Sunday, December 2, 2012

Ray's Reviews: Michael Connelly's The Black Box and Lee Child's Jack Reacher's Rules

If you're trying to escape the holiday rush, here's a quick look at a pair of highly entertaining recent releases.

"The Black Box" by best-selling author Michael Connelly (Little Brown, $27.99) is the 18th in his exceptionally popular series starring Los Angeles Police detective Harry Bosch.

It's been 20 years since Bosch first appeared as a fictional character in the "The Black Echo"; he began in the Homicide Unit. Now he's working in the Open - Unsolved Case Unit.

He gets involved in a case that has special meaning to him: the investigation of the murder of a female photojournalist in 1992, during the height of the L.A. Riots.

Bosch originally handled the case, but it was handed to the Riot Crimes Task Force and never solved. Step by step, Bosch investigates the case, trying to figure out the woman's real killer.

It's not an easy trail, but Bosch carefully backtracks, gathering information and interviewing related individuals as he tries to discover the truth.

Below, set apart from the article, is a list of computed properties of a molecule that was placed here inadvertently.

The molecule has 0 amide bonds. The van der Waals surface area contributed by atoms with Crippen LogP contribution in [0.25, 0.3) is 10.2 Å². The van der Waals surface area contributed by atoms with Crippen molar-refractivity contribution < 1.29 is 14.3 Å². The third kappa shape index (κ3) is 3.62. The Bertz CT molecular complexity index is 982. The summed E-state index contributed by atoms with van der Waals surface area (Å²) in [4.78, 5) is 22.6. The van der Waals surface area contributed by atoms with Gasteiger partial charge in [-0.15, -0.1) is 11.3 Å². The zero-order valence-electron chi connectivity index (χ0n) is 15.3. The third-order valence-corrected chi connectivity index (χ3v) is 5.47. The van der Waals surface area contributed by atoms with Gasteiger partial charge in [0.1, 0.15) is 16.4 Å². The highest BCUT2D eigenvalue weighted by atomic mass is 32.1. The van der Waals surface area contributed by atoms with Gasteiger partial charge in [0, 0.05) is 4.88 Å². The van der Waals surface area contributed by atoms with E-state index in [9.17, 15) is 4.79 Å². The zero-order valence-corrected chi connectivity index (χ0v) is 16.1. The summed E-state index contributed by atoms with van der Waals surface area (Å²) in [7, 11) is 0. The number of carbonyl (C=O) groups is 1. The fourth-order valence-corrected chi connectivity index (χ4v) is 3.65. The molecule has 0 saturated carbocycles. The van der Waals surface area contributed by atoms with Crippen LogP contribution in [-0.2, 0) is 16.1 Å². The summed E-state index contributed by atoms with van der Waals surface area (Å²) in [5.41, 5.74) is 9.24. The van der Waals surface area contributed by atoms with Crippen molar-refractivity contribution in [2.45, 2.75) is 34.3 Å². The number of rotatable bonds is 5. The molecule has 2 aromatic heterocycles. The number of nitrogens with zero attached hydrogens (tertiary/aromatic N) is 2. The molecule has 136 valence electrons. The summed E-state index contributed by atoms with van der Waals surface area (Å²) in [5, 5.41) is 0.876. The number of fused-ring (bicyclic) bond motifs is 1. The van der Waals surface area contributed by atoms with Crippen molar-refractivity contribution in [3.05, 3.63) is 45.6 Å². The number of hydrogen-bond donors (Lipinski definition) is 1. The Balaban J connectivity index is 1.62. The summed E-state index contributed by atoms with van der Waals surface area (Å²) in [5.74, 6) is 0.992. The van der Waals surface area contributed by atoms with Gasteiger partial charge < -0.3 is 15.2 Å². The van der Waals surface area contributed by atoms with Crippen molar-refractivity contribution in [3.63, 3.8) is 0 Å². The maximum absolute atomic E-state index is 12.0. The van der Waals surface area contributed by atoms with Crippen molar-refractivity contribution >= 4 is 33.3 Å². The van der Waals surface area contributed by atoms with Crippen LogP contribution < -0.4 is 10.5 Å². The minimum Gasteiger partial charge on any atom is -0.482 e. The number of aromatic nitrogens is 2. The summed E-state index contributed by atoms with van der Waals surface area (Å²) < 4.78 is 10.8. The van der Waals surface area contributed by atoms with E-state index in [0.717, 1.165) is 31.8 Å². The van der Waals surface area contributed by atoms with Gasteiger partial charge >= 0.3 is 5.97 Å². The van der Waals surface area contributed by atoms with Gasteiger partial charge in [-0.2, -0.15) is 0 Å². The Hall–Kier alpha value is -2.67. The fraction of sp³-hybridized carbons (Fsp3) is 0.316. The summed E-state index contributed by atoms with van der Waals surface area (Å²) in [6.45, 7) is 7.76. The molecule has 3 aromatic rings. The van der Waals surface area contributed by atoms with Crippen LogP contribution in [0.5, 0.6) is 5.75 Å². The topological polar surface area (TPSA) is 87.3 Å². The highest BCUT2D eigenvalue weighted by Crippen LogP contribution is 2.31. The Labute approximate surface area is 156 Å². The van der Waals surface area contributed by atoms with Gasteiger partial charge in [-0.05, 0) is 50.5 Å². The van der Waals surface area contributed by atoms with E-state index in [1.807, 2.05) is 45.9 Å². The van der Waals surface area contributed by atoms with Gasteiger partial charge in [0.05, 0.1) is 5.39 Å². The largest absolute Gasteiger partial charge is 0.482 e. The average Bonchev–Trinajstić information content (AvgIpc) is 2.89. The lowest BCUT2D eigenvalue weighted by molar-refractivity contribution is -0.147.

There are many clever, believable plot twists and the exciting, violent, action-packed conclusion makes it all worthwhile.

This is an exceptional police procedural mystery, another compelling page-turner from one of the masters of contemporary crime fiction writing.

"Jack Reacher's Rules" (Delacorte Press, $16) is an unusual book that features a brief introduction by Lee Child, who's written 17 books in the hugely popular series.

This small, 152 page book isn't going to please everyone, as it offers little new material, but it's still great fun for mystery readers who like a change of pace.

It's compiled by Val Hudson, who includes many nifty illustrations and photographs to emphasize points.

If you're familiar with Lee Child's books starring the mysterious loner Jack Reacher, you're in for a real treat. Diehard fans still can't believe that Tom Cruise was selected to portray Reacher in the new upcoming film.

Some of the rules include: "Hope for the best, plan for the worst", "They mess with me, they answer to me" and "Hit them hard, hit them fast and hit them a lot." There's also a scattered selection of items that the anti-hero would not say or do.

This book is not meant to be real serious; it's best to stretch out your enjoyment, perhaps savoring a dozen pages a day.

This review was originally published by the 
Lansing State Journal on Sunday, December 2, 2012.

Ray Walsh, owner of East Lansing's Curious Book Shop, 
has reviewed crime novels and noir thrillers regularly since 1987.

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